One might reasonably ask why any nonprofit, let alone a nonprofit lender, should dare to comment on politics. Isn’t that best left to pundits and politicians? In ordinary circumstances, I might agree—to a point. But these are not ordinary circumstances. Last Wednesday a mob of insurrectionists, personally incited by the President of the United States, stormed the Capitol as Congress met to certify the results of a free and fair election. The insurrectionists did not merely intend to express their first amendment rights. They were prepared to take hostage and murder elected officials and journalists. They killed a police officer. They literally defecated in the halls of our so-called Temple of Democracy. They wore clothing which celebrated the Holocaust, along with Neo-Nazi and MAGA regalia. They broke windows, carved Murder Journalists into a door, defaced statues, looted the office of the Speaker of the House of the world’s oldest and “greatest democracy”. They accomplished what the Confederacy failed to do during the Civil War: an already famous picture shows a rioter proudly displaying the Confederate flag inside the Capitol. And again, they did all this at the direction of President Trump, who, speaking to them just hours before the coup attempt, said “You’ll never take back our country with weakness. You have to show strength. You have to be strong…We’re going to march down Pennsylvania Avenue and…take back our country.”
Last summer, in the wake of the murder of George Floyd and the subsequent protests, it became almost fashionable to proclaim that Black Lives Matter. Corporate America and nonprofit America and average American citizens posted the slogan on their social media accounts and yard signs and front doors. And yet I am writing this, not on behalf of Capital Good Fund, the nonprofit of which I am the Founder & CEO, but rather in my personal capacity, because I am keenly aware that in America even forcefully denouncing an attempted coup carried out by white supremacists is a risky endeavor: I cannot afford to jeopardize my nonprofit’s funding sources. Of course, there is a cruel irony in the fact that Capital Good Fund, a social justice organization, is in the position of having spoken out in support of protests for equality but then being too afraid to publicly condemn a riot which is antithetical to not only to the notion of equality, but to the very possibility of justice. That there is risk—to our reputation, to our sources of funding—in putting out such a statement says a lot about how catastrophically unjust America is, the extent to which we have failed, time and again, to reckon with our slave-owning, genocidal, blood-soaked history and present.
Many commentators have noted the shocking-yet-not-surprising difference between how police treated peaceful BLM protestors and the rioters: the former were met with an overwhelming show of force while the latter were carefully escorted from the Capitol as though they had been on a pleasant tour of the building. At the same time that the President, and the vast majority of his party, is actively subverting our democracy, he is also, through inaction, indifference, and incompetence, failing to address a pandemic which is now killing nearly 4,000 of its citizens every day, especially its citizens of color. It is difficult to wrap one’s head around the extent of the outrages, how extreme and unacceptable every aspect of the past four years has been. Speaking out against these outrages is nice, but woefully inadequate. Absent consequences for the President, his abettors, and the rioters—removal from office, jail time concomitant with the gravity of the crimes—we will be sending a message to our most vulnerable citizens, and to people the world over, that if you are Black or Brown or Native, you get empty words and gestures; and if you are white or rich, you can still do and get away with whatever you want.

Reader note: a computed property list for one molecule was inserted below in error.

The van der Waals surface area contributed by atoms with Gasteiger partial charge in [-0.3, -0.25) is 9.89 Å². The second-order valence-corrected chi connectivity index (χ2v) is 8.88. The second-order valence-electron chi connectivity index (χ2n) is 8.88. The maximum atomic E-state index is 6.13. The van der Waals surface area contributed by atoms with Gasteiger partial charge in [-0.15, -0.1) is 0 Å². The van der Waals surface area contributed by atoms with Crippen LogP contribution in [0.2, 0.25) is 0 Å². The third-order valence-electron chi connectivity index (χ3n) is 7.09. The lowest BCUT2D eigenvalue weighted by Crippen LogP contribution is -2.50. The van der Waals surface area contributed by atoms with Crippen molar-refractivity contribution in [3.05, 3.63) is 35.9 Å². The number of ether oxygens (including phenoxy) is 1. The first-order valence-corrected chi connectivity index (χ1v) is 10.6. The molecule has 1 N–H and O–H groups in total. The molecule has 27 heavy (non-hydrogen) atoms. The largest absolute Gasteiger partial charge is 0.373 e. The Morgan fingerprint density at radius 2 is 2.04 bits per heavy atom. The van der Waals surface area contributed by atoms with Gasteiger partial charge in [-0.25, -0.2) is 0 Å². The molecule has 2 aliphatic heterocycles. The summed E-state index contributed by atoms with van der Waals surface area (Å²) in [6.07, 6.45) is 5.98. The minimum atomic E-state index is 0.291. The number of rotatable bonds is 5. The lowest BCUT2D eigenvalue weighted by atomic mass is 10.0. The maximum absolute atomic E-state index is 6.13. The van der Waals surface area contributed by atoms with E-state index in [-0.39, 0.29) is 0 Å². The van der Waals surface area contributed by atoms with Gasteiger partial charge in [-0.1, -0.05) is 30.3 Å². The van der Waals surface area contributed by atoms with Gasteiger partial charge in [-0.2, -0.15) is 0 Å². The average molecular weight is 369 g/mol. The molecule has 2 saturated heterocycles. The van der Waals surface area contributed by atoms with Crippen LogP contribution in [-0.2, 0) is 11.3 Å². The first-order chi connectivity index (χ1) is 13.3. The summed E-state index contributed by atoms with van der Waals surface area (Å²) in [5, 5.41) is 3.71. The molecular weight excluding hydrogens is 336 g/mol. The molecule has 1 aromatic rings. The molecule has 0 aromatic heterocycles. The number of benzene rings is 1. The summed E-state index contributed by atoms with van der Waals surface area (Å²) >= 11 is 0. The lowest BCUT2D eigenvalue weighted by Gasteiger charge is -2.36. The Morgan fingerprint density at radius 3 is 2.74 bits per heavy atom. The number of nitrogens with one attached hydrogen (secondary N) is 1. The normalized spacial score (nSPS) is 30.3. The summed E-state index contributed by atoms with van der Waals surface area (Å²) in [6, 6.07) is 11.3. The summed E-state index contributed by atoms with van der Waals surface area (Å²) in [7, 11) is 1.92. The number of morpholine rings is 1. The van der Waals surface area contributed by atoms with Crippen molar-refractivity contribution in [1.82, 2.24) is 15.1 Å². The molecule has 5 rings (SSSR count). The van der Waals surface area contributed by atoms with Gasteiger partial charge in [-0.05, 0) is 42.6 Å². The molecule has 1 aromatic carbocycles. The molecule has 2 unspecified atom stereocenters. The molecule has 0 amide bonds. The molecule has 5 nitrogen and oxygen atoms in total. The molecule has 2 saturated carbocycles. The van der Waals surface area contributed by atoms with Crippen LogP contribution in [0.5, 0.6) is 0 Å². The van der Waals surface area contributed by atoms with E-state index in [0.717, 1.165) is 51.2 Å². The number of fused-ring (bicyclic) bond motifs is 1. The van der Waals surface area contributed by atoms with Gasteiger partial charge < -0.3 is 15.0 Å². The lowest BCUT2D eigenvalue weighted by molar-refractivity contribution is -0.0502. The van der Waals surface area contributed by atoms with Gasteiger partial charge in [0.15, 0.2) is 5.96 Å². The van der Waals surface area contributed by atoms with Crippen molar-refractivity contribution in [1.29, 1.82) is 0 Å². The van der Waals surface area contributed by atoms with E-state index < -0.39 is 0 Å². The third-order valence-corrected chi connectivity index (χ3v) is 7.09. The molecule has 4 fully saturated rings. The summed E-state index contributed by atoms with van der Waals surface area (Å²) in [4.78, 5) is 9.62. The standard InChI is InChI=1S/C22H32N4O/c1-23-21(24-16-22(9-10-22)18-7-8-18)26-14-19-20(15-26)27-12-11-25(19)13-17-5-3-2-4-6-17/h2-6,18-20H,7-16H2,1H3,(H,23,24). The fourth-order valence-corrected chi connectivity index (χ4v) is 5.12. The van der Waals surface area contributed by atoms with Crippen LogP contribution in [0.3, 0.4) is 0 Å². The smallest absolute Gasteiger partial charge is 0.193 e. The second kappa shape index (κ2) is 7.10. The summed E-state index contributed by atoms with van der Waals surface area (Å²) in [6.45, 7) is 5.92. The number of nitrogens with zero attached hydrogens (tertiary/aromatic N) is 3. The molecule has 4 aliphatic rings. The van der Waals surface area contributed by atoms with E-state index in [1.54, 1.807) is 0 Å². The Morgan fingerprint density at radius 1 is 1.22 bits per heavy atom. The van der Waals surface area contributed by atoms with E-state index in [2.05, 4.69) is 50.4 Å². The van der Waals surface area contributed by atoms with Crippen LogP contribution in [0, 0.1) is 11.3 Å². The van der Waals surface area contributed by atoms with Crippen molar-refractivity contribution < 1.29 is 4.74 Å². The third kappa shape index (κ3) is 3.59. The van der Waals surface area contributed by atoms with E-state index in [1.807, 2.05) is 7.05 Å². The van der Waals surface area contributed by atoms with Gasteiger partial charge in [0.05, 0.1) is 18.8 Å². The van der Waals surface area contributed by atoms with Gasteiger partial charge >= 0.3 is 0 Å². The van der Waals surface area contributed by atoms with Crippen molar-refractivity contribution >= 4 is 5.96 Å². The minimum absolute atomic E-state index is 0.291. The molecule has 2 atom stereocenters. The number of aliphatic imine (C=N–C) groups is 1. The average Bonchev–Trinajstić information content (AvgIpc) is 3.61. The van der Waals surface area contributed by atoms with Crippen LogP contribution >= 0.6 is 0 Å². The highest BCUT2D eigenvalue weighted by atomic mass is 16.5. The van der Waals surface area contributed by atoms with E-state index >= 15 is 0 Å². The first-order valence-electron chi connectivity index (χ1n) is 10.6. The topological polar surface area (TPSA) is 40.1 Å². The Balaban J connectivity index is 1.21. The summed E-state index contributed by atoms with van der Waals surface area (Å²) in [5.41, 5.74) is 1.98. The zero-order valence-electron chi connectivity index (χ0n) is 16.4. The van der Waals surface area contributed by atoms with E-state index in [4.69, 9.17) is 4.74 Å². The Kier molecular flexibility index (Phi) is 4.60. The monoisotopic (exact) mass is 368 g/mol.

I am embarrassed to say that I don’t feel it’s worth posting this on behalf of Capital Good Fund. Why risk it? We are doing well, changing lives, raising money from a lot of well-heeled funders that might not take kindly to our speaking out on “controversial” issues. I’m embarrassed by my weakness; I’m embarrassed to live in a nation where statements such as these are necessary; and I’m embarrassed that there can even be any controversy in calling out the glaringly obvious, despicable, and unacceptable.
Never forget that in 1923, nearly a decade before taking power, Hitler attempted a clumsy and even somewhat comically inept coup in the infamous Beer Hall Putsch. He got a slap on the risk; his supporters got the message that they can get away with it; the nation tried to move on; and all the while, Hitler was plotting his next move. Evil doesn’t rest, doesn’t move on, doesn’t respond to nice rhetoric. We have a chance to learn from history, to avoid greater horrors to come. The question is, will we muster the courage? I hope we do, which is why I call on Congress to impeach and convict Donald Trump, to expel those Congresspeople that cheered on these horrors (such as Ted Cruz and Josh Hawley), and to prosecute, to the fullest extent to the law, not only the rioters but, in particular, those who led, inspired, and funded them. Anything less is an abomination, a dereliction of duty, and an invitation to more lawlessness, chaos, and bloodshed.